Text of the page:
07/27/2009 05:12 am ET | Updated May 25, 2011

Symphony of Sirens

New Bike Paths and Pedestrian Zones are Swell, Mr. Mayor, but Free Bose Headphones Would Get My Vote

The other day I tried a little experiment. Between my trumpet playing neighbor practicing his scales and the drilling being done to the exterior my building, I was feeling the need for a brief respite from the noise. I didn't want to travel too far, so I decided to check out the new pedestrian area at Times Square, just three short blocks from my Hell's Kitchen home. Armed with a newspaper, my iPod and a takeout coffee, I was looking forward to trying out one of the lawn chairs scattered across the newly traffic-free blocks and soaking up the scenery of neon lights and snap happy tourists. I found a green plastic chair near the Nasdaq that still looked relatively intact, dragged it away from a clump of smokers, flicked on Vivaldi's Four Seasons, and plonked myself down for a "quiet" read.

Who did I think I was kidding?

Not even the Ramones turned up full-blast could drown out the sirens, car alarms, car horns, idling buses and trucks, traffic cop whistles and frenetic New Yorkers shouting to be heard above the din. Add to that cacophony the competing soundtracks blasting from various storefronts and restaurants and my "fight or flight" instincts soon kicked in. I just couldn't settle down. I was paranoid that, any minute, some crazed cab driver (or a random stunt car from a movie set) was going to come careening past the traffic cones to knock me off my perch. I lasted all of five minutes.

I'm not trying to suggest that my expectations were in any way realistic. This is New York, after all, and Times Square lies at the very heart of the hubbub. But Mayor Bloomberg's highly commendable efforts to improve the environment of the city and quality of life for its residents are missing a big piece. Moves like establishing small pedestrian zones at Times Square and extending the traffic islands at Herald Square and in the Flat Iron district are great for the tourists who want to take better pictures without getting run over, but they are hardly creating oases of calm for the rest of us. Noise pollution is negating so many of these well-intentioned efforts by the Mayor's office.

And unless you seal yourself inside the sound booth of a recording studio, there's nowhere on this island to escape from the relentless racket. Not even Central Park. I live on the 32nd floor and I still need ear plugs to stay asleep. Before I moved to Midtown I lived in Washington Heights, in a hospital zone, and the car alarms were a constant. It breaks my heart to think that the last sound heard by some of the frail residents of the nursing home next door would be the piercing beep that trucks emit when they're reversing. Not only are those warning signals totally useless, NOBODY needs to hear that you are about to back up your vehicle from a 50-block radius! There oughtta be a law.

I'm not totally against a little ambient urban noise. In my eight years living as a New Yorker I've grown accustomed to the sounds of the city - to a degree. In fact, when I visit my family in Kincardine, Ontario (population 12,000 if you include the surrounding 300 square miles of farmland), I get a little spooked by the quiet. My mother is convinced I am losing my hearing, because I reflexively crank up the volume of the television. I have trouble catching everything my more genteel, soft-spoken relatives are saying. By contrast, I've noticed I have become loud compared to my fellow Canadians. When we go to a restaurant, my normal speaking voice turns heads. I fear my tone has gone up a few decibels because I can't quite hear myself. Either that or it's the influence my full-blooded Italian-American New Yorker boyfriend. His booming voice can always be heard above the tumult.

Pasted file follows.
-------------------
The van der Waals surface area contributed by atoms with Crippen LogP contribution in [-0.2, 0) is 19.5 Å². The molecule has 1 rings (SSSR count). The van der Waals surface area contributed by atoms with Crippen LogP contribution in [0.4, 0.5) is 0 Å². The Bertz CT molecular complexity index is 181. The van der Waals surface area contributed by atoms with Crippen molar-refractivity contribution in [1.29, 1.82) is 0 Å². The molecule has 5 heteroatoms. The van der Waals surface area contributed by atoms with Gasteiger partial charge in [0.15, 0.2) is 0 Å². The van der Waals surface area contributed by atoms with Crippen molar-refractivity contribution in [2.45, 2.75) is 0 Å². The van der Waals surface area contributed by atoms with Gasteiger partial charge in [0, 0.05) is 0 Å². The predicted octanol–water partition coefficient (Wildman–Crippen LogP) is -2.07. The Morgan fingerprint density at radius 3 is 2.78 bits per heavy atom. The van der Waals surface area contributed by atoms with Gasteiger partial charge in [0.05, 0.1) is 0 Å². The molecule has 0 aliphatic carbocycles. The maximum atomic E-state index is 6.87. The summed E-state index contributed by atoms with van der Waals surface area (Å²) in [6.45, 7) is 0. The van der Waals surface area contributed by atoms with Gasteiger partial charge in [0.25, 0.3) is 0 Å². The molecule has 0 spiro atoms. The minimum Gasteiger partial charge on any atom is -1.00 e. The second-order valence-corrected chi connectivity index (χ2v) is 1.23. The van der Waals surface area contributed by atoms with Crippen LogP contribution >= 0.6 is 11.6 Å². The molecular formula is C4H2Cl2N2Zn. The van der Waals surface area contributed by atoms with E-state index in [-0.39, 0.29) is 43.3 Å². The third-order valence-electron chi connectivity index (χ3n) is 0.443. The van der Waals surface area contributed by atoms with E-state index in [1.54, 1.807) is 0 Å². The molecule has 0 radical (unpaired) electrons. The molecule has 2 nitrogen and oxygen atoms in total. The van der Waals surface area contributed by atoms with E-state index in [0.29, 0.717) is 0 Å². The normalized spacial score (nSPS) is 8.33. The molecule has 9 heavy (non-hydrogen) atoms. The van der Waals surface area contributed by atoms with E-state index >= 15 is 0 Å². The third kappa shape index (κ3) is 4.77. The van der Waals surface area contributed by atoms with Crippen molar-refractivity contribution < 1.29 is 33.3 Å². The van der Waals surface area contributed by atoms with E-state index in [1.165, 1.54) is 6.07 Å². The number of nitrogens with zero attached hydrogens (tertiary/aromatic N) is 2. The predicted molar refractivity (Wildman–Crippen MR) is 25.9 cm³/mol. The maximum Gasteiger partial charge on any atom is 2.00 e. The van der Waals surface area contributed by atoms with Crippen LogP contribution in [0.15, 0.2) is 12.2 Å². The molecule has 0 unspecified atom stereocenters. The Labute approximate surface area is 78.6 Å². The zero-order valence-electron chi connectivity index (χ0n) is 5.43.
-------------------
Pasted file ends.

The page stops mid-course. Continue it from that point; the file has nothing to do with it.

Yes, a little noise can be a good thing. We live in a vibrant city and there's something reassuring about the everyday soundtrack of urban life. But does it have to be so extreme?

I've considered creating my own bubble of peace in the city by purchasing a set of Bose headphones and plugging them into an iPod downloaded with a constantly looping track of soothing white noise. It would be the next best thing to silence. The only drawback is that it would put dents in my hair.

A better solution would be to actually enforce the recently overhauled Noise Code that everyone seems to be ignoring. Impose massive fines on the most egregious noise polluters - the meatheads with the car alarms, the horn honkers, and the truck and bus drivers who leave their engines on idle even in school zones (with no regard to asthmatic children).

Mike Bloomberg is still trying. But there's only one real solution: the Mayor's enlightened proposal in 2007 to introduce congestion tax and thus reduce the flow of traffic into the city. Such a measure would have had a huge impact on noise pollution, as it did in Stockholm, Singapore, and Ken Livingstone's London. Fewer cars would have meant fewer car horns and alarms and a reduction in noise in general. That, in turn, might have reduced the necessity of blaring sirens to open traffic lanes, and had the ripple effect of shaming the worst culprits to turn it down. Of course, that highly progressive initiative hit multiple roadblocks of competing interests.

For the sake of the future of my hearing, I can only hope that Mayor Bloomberg gets another shot at muffling the mayhem in his third term.